The Side Effects of Eating Elderberries Raw, A Personal Experience

Elderberries can make you sick

Can you eat raw elderberries?

Shannon Lauderdale 11/9/2019

This post should not be relied upon in isolation and is merely a personal experience of myself and another eating a small amount (1/4 cup) of Raw, dried Elderberries [Sambucus nigra canadensis]  Ultimately YOU are responsible for your safety and those to whom you serve elderberries. We both ate 1/4 cup of dried which is equal to about 3/4 fresh, and my episode totally passed within 36 hours, however if you have eaten dried or raw elderberries and are feeling ill your experiences may be different. Use your best judgement on whether a doctor or urgent care visit is necessary.


Why elderberries are toxic. 

Raw elderberries are known to be toxic, the seeds contain a cyanide-inducing glycoside, which can cause a buildup of cyanide in the body and make you quite ill. Cooking elderberries releases this toxin making them perfectly safe. My personal experience as an elderberry farmer had led me to avoid eating raw elderberries for years. Being a grower gave me the opportunity to talk to many, many people about elderberries and I was always searching for somebody that HAD eaten raw elderberries to learn. ... what exactly was their experience like? How many are too many? Was it something that needed a doctor? How long did it last?  In all my years of elderberry conversations with others I did not find a single person who could answer any of these questions. I did find a [very] few people who claimed to have eaten some raw with no ill effects but they could never tell me exactly how many they ingested, thus avoidance of raw elderberries was always my safe solution.

The Day I Ate Uncooked Elderberries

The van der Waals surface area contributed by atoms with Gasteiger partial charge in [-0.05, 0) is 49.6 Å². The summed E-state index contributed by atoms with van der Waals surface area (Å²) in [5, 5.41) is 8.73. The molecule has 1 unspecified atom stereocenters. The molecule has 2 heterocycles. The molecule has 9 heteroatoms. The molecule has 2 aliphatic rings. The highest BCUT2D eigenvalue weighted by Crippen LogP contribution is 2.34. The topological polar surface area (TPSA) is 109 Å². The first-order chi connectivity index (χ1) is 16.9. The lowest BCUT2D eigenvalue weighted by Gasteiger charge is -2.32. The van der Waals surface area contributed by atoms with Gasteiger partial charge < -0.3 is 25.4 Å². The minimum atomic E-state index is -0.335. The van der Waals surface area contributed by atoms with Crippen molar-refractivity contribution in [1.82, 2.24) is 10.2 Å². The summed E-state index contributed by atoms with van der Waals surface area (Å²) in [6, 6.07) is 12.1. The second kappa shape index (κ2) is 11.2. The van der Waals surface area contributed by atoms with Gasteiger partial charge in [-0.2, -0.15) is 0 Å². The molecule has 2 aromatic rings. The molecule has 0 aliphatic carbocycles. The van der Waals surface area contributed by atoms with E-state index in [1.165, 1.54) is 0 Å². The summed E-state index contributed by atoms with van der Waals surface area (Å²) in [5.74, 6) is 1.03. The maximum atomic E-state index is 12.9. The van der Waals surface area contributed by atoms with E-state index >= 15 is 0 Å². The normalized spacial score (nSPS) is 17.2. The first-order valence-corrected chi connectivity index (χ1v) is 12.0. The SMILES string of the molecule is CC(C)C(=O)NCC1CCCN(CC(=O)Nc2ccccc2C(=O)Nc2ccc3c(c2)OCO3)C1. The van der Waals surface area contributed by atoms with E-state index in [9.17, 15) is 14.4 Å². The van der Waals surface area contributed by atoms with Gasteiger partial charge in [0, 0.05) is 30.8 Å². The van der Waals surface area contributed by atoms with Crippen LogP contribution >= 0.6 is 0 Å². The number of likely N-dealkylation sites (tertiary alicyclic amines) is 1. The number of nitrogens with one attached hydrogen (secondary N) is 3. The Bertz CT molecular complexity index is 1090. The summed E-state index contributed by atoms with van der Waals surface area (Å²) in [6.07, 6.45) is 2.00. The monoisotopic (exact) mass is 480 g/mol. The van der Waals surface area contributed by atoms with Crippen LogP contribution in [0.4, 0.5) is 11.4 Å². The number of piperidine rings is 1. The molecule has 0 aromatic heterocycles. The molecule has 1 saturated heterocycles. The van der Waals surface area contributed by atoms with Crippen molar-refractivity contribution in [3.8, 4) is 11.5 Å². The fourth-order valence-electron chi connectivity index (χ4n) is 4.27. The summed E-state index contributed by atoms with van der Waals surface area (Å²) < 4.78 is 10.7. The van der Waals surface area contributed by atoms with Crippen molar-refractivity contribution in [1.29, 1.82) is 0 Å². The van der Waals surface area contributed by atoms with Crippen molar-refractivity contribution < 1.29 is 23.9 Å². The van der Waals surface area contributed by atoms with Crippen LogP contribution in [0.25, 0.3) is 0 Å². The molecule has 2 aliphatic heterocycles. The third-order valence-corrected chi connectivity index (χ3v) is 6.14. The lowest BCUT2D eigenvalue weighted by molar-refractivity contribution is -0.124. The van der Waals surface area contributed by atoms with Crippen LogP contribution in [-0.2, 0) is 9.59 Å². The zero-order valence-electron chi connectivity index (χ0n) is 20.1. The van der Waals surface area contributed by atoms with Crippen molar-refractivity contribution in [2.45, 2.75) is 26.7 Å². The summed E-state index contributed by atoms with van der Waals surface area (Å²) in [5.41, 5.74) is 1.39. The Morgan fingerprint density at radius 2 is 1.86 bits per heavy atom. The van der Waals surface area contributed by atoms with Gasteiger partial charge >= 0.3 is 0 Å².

During my first few years of growing elderberries I could not find trusted information one way or the other if dried elderberries were considered uncooked and thus toxic. I wanted to be safe so I had labels on all my dried elderberry packages that stated that RAW [DRIED] ELDERBERRIES ARE TOXIC, COOK BEFORE EATING.  I also made sure to tell each person who purchased the elderberries that they should be cooked.

One morning one of  my neighbors who had purchased some of my dried elderberries called me to ask if they could be making her sick. She was experiencing stomach pains, vomiting, and many bathroom visits a few hours after she had put some in her oatmeal. She had heated the oatmeal in the microwave but neither of us knew if that would be considered cooking.  I did not have any real answers for her and because I had sold her these elderberries I felt responsible to KNOW for sure.  I bravely decided it was time to test eating dried elderberries myself.

I asked her to estimate how many she had ingested and she thought maybe 1/4 of a cup. I measured out 1/3 cup of my dried elderberries and proceeded to eat them. My intention was to eat them all, straight out of the cup but after a few bites the taste was really not appealing and my stomach was telling me NO, NO, NO! I was getting a bit of that gag response.  I cut the amount back to 1/4 cup and even then had to make some oatmeal to throw them into just to get them all down.  When I called her back to see if she was feeling any better, she was still nauseous, throwing up and had diarrhea. She did not feel it was bad enough for a doctor's visit but stated she was miserable.